“WPA stoutly rejects the conclusion by the ABE countries that the government is in breach of the constitution. In fact, it is our considered view that had the president named an election date without ascertaining GECOM’s readiness, he would have been in breach of the constitution. While we respect the concerns of ABE countries, we cannot agree with their treatment of Article 106-6 of the Guyana constitution in isolation from the political realities of the country. We are also concerned that the diplomatic representatives may have overplayed their hands by pronouncing on such a politically polarized issue.
WPA is also concerned about the veiled threat by the ABE countries to impose penalties or sanctions against Guyana. We believe that sanctions should be a last resort in International Relations, and they should only be activated when countries violate sacred international norms. In this instance, the Guyanese government is in the clear. The charge of breaching the constitution is part of the PPP’s narrative of demonization of the government. The WPA completely rejects the idea that there is a constitutional crisis in the country. We believe that there is a political impasse that has been exacerbated by the PPP’s deliberate tactic and strategy of frustrating all attempts at political consensus as advised by the CCJ.”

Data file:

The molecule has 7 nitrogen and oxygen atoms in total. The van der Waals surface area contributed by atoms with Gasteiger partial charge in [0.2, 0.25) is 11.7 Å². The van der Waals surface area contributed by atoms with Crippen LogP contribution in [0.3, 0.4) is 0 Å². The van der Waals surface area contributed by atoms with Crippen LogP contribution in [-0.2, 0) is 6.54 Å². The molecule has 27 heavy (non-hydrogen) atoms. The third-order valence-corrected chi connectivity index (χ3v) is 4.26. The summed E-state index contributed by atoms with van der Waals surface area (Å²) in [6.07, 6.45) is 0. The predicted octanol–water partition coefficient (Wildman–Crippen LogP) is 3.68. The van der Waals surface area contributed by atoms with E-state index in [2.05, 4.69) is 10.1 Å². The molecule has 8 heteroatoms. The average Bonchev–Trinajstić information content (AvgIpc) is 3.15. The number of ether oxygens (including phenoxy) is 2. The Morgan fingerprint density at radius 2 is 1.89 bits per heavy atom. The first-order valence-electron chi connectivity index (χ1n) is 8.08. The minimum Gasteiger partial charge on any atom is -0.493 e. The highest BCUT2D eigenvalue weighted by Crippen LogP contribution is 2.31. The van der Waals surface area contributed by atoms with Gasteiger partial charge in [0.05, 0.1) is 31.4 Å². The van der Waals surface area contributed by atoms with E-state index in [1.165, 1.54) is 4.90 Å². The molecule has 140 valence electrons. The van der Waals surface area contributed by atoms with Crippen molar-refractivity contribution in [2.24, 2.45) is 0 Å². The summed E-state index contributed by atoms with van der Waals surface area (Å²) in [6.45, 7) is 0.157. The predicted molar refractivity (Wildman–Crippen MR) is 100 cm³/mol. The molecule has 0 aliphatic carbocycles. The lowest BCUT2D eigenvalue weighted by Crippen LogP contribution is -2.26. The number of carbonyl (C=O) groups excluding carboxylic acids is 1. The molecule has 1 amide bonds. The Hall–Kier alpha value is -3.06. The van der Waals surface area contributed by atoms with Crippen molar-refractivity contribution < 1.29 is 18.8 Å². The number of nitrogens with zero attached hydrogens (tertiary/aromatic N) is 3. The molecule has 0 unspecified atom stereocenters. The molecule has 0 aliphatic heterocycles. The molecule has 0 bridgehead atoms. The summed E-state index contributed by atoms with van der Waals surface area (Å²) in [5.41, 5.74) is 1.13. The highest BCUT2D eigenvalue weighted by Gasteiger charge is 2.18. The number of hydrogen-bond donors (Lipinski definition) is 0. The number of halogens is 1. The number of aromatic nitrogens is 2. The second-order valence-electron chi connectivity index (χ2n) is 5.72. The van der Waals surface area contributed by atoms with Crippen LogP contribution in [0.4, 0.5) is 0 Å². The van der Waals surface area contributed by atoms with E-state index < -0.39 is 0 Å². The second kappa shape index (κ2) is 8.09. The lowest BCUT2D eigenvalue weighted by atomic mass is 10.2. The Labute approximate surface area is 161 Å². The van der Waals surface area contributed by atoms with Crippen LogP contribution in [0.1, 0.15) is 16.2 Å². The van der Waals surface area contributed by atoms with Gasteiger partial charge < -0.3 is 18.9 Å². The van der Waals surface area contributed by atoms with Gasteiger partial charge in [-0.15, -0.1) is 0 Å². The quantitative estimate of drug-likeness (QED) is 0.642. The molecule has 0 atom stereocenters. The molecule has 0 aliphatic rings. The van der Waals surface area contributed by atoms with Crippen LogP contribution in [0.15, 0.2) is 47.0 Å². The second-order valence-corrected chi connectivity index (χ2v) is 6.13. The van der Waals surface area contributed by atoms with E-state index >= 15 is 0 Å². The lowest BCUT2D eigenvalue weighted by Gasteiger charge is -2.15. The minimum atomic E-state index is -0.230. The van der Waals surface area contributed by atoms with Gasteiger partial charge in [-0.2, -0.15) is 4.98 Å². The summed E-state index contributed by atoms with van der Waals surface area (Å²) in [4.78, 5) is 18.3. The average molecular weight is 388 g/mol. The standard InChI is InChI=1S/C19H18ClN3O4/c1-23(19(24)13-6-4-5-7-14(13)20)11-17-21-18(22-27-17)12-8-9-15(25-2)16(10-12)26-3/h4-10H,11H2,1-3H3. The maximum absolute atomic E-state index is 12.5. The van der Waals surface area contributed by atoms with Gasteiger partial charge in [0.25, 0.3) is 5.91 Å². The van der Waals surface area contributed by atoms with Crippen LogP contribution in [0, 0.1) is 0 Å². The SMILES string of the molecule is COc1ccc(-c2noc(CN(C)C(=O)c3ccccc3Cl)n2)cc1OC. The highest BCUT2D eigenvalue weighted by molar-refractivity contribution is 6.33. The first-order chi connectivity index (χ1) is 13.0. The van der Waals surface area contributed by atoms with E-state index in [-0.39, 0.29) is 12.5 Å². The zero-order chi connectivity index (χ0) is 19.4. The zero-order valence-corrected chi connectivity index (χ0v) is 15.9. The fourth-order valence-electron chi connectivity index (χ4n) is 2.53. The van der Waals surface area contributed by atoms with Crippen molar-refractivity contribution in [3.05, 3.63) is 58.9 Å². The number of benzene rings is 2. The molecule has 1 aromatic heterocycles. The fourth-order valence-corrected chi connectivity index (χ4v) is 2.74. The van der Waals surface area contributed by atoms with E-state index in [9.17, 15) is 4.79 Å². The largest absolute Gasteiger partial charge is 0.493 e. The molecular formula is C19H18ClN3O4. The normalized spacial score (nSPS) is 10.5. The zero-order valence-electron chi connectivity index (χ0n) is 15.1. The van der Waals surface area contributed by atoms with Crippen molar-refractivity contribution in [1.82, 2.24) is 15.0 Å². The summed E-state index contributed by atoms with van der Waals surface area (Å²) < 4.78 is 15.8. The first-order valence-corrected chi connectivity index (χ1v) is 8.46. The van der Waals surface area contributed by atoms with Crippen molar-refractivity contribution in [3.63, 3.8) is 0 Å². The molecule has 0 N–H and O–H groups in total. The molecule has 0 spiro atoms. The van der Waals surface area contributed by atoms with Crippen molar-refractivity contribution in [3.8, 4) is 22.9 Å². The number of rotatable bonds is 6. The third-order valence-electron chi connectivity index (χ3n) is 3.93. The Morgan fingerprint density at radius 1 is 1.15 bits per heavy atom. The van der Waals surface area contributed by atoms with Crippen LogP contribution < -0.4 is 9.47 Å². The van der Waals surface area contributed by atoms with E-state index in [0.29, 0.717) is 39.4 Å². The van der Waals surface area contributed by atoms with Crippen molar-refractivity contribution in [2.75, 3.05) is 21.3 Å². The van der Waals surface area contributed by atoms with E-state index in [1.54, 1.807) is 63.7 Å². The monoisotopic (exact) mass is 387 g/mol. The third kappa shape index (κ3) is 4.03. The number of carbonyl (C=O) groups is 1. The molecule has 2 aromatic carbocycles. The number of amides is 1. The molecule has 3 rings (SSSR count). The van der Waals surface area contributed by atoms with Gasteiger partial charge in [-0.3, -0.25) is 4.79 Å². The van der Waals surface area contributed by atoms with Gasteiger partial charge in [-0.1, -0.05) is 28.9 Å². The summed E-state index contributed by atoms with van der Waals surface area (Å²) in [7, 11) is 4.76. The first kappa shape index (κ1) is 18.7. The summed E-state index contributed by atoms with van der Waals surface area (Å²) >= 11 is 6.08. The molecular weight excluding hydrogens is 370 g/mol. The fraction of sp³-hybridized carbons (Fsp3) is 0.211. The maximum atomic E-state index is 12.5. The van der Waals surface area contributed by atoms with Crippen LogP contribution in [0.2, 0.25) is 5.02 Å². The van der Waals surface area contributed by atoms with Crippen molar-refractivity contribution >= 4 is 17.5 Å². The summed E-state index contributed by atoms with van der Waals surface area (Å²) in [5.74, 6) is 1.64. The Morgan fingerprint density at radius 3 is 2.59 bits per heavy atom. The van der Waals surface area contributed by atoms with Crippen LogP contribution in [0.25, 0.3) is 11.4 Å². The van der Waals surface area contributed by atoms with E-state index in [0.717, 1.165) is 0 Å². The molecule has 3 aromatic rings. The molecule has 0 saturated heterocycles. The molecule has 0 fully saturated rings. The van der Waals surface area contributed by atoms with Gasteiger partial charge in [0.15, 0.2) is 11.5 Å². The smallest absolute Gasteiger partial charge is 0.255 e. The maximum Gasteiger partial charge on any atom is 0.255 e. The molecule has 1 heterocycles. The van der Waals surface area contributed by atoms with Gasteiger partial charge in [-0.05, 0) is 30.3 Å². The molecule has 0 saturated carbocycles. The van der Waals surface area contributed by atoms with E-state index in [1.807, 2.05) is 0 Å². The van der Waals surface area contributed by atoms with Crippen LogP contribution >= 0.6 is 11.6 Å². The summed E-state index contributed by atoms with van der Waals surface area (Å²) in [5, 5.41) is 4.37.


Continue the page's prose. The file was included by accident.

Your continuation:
As we grounded with the people of Bare Root on Thursday night, it occurred to me how much we the political leaders don’t know about our Guyana. The people of that so-called “depressed community” came out in large numbers to a WPA meeting. They received our message that combined critique of the government with the potential for good by that very government.
At a WPA Press Conference the following day, journalists had a hard time rationalizing how the WPA could be critical of the government while working to return that government to power. Yet, the people at Bare Root and the several communities we visited, understood and endorsed that nuanced message. It is the same message that the WPA took to West Bank last night and will take to Stewartville on the West Coast Demerara tonight.